Time Out says
It happens. For writers, musicians, choreographers and artists alike, increasing public attention produces the pressure to create ever bigger, ever splashier stage acts, novels and works of art. Some people resist the temptation. Others, such as James Turrell, do not. His newest work, Aten Reign (2013), has transformed the Guggenheim’s rotunda into a crowd-pleasing light-show extravaganza. There is nothing vulgar about this piece—it is, in fact, gently hypnotic. But despite its scale and technical wizardry, it never achieves the power of Turrell’s earlier works, which are on view in the Guggenheim’s side galleries.
Along with fellow artists in the California Light and Space movement, such as Doug Wheeler and Robert Irwin, Turrell has, since the 1960s, pursued a sensual variation on minimalist art that depends for its effects on perceptual phenomena. For all of these artists, that method has most often entailed site-specific installations, in which interior lighting or architectural elements are altered to effectively change the viewer’s experience of their setting.
In the case of Aten Reign, Turrell has blocked off the soaring central space of the Guggenheim’s Frank Lloyd Wright building from its surrounding spiral ramp, constructing within it, high above the floor, a stepped series of five wraparound screens, each smaller in circumference than the last as they ascend toward the ceiling. The effect is rather like looking up into the inside of a giant collapsible drinking cup turned upside down, with the museum’s circular skylight, or oculus (now covered by a scrim), being the bottom of the cup. Computer-controlled LED arrays hidden along the base of each screen produce a constantly changing play of colors that move slowly up and down the horizontal bands of the piece.
At the same time, the lights in the halls outside of the rotunda, visible through two doorways, are cycling through a different set of hues—mostly greens and yellows. Colliding with the colors emanating from Aten Reign, they create an effervescent atmosphere, where color seems to atomize and dance in the air. Without directly incorporating it (except as a faint glow emanating from the scrim-covered skylight), the piece invokes nature. Cool white light flushes a warmer shade of the same, as if the sun were breaking through clouds; a deepening gray conjures the uncertain light before a thunderstorm; and a jade green, growing paler as it moves up the well of the atrium, feels as pure and chilly as the center of an iceberg. But culture is referenced as well, in shadings of black-light purple, neon red and streetlight orange.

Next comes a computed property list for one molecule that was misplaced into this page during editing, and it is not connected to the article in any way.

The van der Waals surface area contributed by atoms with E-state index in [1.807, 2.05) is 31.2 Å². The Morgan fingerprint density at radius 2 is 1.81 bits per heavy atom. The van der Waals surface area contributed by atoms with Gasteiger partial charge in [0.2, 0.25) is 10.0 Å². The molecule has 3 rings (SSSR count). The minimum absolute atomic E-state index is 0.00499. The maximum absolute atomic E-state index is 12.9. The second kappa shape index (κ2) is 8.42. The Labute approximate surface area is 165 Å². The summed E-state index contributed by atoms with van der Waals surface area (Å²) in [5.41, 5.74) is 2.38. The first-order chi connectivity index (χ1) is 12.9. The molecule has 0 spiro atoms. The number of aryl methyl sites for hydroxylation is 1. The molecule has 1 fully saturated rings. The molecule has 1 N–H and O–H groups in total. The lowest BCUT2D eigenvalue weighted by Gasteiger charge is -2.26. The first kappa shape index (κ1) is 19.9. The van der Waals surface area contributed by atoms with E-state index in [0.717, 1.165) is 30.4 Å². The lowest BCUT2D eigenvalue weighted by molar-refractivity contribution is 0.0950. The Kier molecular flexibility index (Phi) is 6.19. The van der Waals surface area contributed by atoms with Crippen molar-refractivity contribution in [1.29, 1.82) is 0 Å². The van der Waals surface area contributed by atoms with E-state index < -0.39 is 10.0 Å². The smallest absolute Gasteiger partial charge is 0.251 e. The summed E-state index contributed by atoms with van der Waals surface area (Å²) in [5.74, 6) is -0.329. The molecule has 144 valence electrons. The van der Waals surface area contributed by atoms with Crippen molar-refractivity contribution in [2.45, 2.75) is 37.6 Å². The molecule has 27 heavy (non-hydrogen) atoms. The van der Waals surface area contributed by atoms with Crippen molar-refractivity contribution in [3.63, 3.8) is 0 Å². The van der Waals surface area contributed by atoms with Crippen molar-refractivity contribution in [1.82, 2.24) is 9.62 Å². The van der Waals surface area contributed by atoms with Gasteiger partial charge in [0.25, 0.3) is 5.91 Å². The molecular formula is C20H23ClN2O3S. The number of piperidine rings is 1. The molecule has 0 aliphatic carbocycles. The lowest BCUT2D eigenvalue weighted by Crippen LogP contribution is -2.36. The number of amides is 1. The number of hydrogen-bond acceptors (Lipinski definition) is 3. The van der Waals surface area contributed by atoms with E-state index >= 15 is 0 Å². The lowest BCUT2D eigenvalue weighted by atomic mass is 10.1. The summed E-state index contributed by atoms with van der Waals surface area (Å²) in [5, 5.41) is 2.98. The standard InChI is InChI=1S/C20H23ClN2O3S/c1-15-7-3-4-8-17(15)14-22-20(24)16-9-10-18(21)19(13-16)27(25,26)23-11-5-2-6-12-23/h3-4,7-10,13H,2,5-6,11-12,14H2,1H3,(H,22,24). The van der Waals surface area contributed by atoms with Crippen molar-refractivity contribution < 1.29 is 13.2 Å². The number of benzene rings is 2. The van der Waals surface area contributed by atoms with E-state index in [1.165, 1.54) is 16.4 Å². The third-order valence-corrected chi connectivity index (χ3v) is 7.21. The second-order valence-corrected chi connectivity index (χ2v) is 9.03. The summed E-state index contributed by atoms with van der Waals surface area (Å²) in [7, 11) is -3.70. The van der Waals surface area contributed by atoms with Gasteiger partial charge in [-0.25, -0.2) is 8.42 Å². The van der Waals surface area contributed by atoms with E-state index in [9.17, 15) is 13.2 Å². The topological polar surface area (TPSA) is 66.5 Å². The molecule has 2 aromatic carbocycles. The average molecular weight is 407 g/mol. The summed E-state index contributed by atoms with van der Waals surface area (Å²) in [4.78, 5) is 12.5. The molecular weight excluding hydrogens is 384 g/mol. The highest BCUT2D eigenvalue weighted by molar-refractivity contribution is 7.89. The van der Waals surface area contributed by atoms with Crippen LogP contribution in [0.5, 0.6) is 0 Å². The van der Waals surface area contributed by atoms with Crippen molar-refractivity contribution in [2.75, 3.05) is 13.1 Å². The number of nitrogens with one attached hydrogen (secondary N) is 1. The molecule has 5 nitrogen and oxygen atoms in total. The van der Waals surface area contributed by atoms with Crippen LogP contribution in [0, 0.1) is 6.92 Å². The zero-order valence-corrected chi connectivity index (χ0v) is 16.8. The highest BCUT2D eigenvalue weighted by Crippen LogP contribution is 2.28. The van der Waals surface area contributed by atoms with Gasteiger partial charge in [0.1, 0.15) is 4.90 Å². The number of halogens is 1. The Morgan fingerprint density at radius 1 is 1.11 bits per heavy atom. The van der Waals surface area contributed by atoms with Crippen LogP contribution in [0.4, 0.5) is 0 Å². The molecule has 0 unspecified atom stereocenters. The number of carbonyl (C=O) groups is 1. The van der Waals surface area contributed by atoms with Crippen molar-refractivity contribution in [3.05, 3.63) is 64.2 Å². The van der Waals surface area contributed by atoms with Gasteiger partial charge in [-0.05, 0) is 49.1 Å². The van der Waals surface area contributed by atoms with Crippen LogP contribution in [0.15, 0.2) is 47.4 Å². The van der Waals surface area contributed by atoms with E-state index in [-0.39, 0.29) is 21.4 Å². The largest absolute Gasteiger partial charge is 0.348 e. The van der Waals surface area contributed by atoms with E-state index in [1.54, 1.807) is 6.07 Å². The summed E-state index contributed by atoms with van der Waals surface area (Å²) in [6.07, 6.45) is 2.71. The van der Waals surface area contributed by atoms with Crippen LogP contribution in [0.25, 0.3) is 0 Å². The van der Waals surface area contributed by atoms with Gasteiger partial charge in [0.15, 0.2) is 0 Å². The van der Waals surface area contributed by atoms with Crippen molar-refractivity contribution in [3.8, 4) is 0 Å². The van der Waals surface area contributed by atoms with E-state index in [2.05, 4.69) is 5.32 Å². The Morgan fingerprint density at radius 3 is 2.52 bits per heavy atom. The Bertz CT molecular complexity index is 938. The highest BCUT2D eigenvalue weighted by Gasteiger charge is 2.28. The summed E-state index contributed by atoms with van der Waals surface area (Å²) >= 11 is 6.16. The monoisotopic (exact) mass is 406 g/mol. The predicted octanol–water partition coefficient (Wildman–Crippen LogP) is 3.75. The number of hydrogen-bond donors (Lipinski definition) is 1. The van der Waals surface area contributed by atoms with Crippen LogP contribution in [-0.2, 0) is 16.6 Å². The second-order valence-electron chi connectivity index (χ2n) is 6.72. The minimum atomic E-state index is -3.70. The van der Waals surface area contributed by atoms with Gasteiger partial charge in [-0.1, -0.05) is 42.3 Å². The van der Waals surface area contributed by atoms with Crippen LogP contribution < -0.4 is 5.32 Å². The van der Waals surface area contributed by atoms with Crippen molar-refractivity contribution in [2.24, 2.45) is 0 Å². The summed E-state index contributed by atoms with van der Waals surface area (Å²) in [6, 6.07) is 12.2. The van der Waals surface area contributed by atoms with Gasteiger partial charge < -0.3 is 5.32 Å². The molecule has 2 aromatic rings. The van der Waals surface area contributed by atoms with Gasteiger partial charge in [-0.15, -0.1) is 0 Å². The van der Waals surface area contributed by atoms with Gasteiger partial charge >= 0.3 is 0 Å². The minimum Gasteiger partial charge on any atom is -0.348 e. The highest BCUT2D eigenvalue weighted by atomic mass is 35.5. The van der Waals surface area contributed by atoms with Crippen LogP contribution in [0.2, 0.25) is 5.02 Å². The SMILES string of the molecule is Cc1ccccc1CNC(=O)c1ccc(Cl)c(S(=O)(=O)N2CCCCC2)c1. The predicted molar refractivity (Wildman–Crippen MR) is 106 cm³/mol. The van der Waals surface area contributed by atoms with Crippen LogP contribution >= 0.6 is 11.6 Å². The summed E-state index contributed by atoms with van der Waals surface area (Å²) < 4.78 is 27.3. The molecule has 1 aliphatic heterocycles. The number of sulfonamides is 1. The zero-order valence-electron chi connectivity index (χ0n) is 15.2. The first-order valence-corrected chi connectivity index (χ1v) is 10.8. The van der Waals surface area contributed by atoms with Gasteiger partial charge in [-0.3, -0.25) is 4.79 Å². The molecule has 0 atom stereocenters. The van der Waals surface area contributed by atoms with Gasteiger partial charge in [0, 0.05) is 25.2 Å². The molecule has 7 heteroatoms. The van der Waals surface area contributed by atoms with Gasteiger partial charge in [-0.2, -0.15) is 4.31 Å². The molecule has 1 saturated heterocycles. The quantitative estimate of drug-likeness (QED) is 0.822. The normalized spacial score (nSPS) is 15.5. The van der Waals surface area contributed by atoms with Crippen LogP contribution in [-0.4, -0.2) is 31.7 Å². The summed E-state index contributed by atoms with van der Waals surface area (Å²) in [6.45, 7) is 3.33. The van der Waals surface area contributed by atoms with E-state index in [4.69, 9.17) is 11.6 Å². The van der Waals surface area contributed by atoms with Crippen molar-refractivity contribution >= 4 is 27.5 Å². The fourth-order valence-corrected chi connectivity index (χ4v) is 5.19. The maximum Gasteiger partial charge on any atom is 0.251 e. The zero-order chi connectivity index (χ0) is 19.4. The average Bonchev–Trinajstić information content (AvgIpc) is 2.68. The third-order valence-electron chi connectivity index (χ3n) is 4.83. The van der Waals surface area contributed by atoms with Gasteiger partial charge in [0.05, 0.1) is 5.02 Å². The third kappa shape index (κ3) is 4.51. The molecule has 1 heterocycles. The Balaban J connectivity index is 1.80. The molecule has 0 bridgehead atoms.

At their best, Turrell’s works are perceptual conundrums. Among the older works included in the exhibition, Ronin (1968) consists of a light-filled floor-to-ceiling gap at the end of a gallery wall that can be read as a portal or as a rounded column. Meanwhile, in Afrum (White) (1967), two flat intersecting planes of light projected into the corner of a room appear as a weightless, glowing cube, floating in space. Most confounding are Turrell’s installations that exploit something known as the Ganzfeld effect—a temporary blindness or hallucination that can result from staring at an undifferentiated field of color for too long. Iltar (1976), located on a top floor, is a darkened gallery with low-level lighting along opposite walls. On a third wall, facing the entrance, a rectangular aperture leads into a second darkened space that lacks any defining features. It appears variously as a flat gray shape, a raised object (perhaps a piece of thick felt) and a depthless hole. With prolonged viewing, its edges seem to melt and dissolve as the murk within begins to swim with faint tonal changes.
While still a work of perceptual art (Turrell’s favored term for what he does), Aten Reign doesn’t possess the mystery of these earlier works. To involve the spectator is always to flirt with spectacle, but until now, Turrell has avoided it, or left it to nature, as in his “Skyspaces”—square or circular holes in the roofs of buildings that frame and flatten patches of sky. Since 1979, the artist has directed most of his energies toward creating a warren of viewing chambers (some of them “Skyspaces”) in the depths of the Roden Crater, an extinct volcano in the Arizona desert. It is to be hoped that the finished project will employ simpler means to more complex ends—inducing us, as Turrell’s previous efforts have done, to observe ourselves in the act of seeing, while questioning the reality of what we see.—Anne Doran